Looking to kickstart your Great Fire topic? This fun and easy quiz for KS1/P1-4 pupils is a great place to begin!
October 26, 2020
Video Workshops in Schools: Behind the Scenes at Uno!
Have you heard of Uno, our new online resource for primary teachers? Today, we wanted to give you a special peek behind the cameras, to find out what it’s like to build an entire library of cross-curricular video workshops from scratch! Who better to do so than the two friendly faces behind the screen – Carly and Clem.
How has filming video workshops been different to delivering face-to-face workshops?
Carly: It’s been a reflective process indeed. Being able to watch the videos back and improve on each take to get the highest quality is still quite a novelty, compared to face-to-face workshops where you don’t get a dress rehearsal!
Clem: Normally my high-energy Facilitator ‘personality’ is confined to a school hall. Now the whole world is able to see it! That’s been a bit out of my comfort zone, but it’s also been quite freeing. Equally, I feed off the energy from the children in the class, and often the flow of the work comes directly from them. When we’re presenting we have to imagine how a class of children might respond to what you’re saying. Luckily we have decades of experience in that!
What has been your favourite workshop that you have recorded so far for Uno and why?
Carly: I loved recording the Great Fire of London workshop for KS1. The content is super diverse and we had a really fun day taking on the characters of Samuel Pepys, Thomas Farriner and King Charles II. I’m also a bit of a history geek and loved delving into the research side of things to sort the fact from fiction whilst writing the content.
Clem: I’m proud of our Resilience and Sportsmanship workshop for KS2. The workshop really helps teachers encourage humility, grace and kindness in their pupils, alongside creative thinking and team work skills. There’s a story we use about the Syrian swimmer Yusra Mardini, who is a goodwill ambassador for the UN Refugee Agency, and her experiences leading up to the Olympics. It’s really inspirational.
What have you enjoyed most about being involved with Uno?
Carly: Having the opportunity to write new songs, melodies, activities and even create new drama games based on curriculum topics. Also having the chance to work with film makers and appear on screen for the first time.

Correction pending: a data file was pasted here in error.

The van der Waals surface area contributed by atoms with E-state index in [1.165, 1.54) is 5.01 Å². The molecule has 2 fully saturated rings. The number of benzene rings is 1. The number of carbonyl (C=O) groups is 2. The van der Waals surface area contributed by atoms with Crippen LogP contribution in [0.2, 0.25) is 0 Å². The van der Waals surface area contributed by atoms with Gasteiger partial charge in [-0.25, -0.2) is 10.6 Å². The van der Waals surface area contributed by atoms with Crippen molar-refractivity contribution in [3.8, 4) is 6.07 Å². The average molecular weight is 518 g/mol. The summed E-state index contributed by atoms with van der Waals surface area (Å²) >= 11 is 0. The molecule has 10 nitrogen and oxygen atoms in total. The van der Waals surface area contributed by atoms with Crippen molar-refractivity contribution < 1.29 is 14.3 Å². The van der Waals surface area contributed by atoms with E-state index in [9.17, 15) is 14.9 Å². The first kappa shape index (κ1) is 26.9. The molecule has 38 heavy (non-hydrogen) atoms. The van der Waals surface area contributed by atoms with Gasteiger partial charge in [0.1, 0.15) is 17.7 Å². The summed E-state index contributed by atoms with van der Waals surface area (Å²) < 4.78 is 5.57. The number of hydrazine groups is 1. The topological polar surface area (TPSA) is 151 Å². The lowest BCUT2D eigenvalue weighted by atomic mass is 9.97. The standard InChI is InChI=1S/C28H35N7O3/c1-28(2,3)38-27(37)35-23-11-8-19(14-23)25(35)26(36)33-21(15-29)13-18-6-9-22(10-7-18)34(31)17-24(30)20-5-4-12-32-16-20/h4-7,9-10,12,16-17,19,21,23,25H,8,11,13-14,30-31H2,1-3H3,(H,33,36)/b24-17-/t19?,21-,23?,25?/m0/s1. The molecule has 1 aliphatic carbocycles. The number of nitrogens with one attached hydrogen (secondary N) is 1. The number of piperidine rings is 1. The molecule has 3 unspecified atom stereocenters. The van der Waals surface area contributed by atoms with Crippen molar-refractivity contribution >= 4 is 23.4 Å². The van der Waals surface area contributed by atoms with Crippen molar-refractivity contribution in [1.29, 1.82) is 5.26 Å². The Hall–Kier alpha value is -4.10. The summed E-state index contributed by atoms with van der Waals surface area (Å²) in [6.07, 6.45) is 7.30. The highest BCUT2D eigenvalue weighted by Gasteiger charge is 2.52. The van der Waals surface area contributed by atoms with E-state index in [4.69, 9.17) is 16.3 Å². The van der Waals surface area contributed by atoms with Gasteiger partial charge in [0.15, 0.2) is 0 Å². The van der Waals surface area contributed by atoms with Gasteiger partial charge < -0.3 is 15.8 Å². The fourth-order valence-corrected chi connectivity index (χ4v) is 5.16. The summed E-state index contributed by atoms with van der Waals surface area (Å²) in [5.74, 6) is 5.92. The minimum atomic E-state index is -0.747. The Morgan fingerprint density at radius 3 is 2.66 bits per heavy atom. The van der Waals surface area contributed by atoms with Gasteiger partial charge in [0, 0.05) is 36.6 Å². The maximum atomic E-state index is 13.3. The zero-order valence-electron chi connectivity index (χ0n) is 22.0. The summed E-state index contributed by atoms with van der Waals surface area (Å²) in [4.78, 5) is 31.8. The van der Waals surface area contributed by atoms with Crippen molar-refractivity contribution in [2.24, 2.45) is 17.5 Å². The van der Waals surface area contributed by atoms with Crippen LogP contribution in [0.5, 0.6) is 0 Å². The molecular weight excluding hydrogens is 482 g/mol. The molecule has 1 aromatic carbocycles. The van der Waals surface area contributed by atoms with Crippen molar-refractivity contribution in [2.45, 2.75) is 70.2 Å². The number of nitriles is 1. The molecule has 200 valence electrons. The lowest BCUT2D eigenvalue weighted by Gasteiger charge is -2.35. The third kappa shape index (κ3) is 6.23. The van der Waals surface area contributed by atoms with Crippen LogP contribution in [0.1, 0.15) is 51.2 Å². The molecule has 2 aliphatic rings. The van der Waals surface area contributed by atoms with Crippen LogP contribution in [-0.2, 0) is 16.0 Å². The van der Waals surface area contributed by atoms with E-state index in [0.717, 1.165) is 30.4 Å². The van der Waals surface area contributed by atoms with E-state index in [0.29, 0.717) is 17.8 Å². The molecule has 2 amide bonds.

Clem: One Day’s usual teaching methods are personal and engaging, partly because of the presence of an experienced Facilitator in the room with pupils. Digital learning is a totally different way of connecting with pupils and it’s been amazing to see how much Creative Education transcends mediums. I’ve loved thinking creatively to adapt activities to engage pupils through video.
How have you found adapting the workshops for screen and what has been the process for this?
Carly: It’s something completely different to teaching in my residency schools, so it has been brilliantly refreshing yet creatively challenging too. When creating the video workshops, we take inspiration from all our pre-existing scripts and cherry pick excellent activities that we think will best translate onto screen. We also develop brand new activities to keep our content fresh and current. We tend to discuss who in the team is best experienced and specialists in each particular topic and then assign the projects.
Clem: This has been one of the most enjoyable experiences of the process. One Day has a wealth of activities to work from and it’s been great to be able to bring my own ideas to the table as well. We start from our existing content packs and look at what might work remotely, or what could work with some adaptation. We then add value by developing some new ideas, activities and concepts. Finally, we look at Uno as a whole and make sure that the content is fresh and doesn’t overlap with anything else. Each activity should be exciting for children, even if they’ve seen all the Uno videos!
How were the filming days in the studio? What did you get up to behind the scenes?